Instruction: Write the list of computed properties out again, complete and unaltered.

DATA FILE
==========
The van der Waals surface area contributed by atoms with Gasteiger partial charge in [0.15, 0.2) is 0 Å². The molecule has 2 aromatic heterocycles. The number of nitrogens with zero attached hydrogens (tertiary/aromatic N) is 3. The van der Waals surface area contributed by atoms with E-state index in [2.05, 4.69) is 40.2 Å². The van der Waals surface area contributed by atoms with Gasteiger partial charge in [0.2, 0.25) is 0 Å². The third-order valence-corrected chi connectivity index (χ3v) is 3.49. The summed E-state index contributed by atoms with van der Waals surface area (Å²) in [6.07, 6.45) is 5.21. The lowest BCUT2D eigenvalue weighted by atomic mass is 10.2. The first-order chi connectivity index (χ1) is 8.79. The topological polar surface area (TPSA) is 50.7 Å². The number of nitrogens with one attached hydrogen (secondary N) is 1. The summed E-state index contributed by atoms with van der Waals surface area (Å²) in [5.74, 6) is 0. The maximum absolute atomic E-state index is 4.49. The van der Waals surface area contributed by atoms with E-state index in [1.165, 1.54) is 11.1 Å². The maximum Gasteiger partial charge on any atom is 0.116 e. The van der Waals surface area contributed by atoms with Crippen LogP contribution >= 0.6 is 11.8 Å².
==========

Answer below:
The van der Waals surface area contributed by atoms with Gasteiger partial charge in [0.15, 0.2) is 0 Å². The molecule has 2 aromatic heterocycles. The number of nitrogens with zero attached hydrogens (tertiary/aromatic N) is 3. The van der Waals surface area contributed by atoms with E-state index in [2.05, 4.69) is 40.2 Å². The van der Waals surface area contributed by atoms with Gasteiger partial charge in [0.2, 0.25) is 0 Å². The third-order valence-corrected chi connectivity index (χ3v) is 3.49. The summed E-state index contributed by atoms with van der Waals surface area (Å²) in [6.07, 6.45) is 5.21. The lowest BCUT2D eigenvalue weighted by atomic mass is 10.2. The first-order chi connectivity index (χ1) is 8.79. The topological polar surface area (TPSA) is 50.7 Å². The number of nitrogens with one attached hydrogen (secondary N) is 1. The summed E-state index contributed by atoms with van der Waals surface area (Å²) in [5.74, 6) is 0. The maximum absolute atomic E-state index is 4.49. The van der Waals surface area contributed by atoms with E-state index in [1.165, 1.54) is 11.1 Å². The maximum Gasteiger partial charge on any atom is 0.116 e. The van der Waals surface area contributed by atoms with Crippen LogP contribution >= 0.6 is 11.8 Å².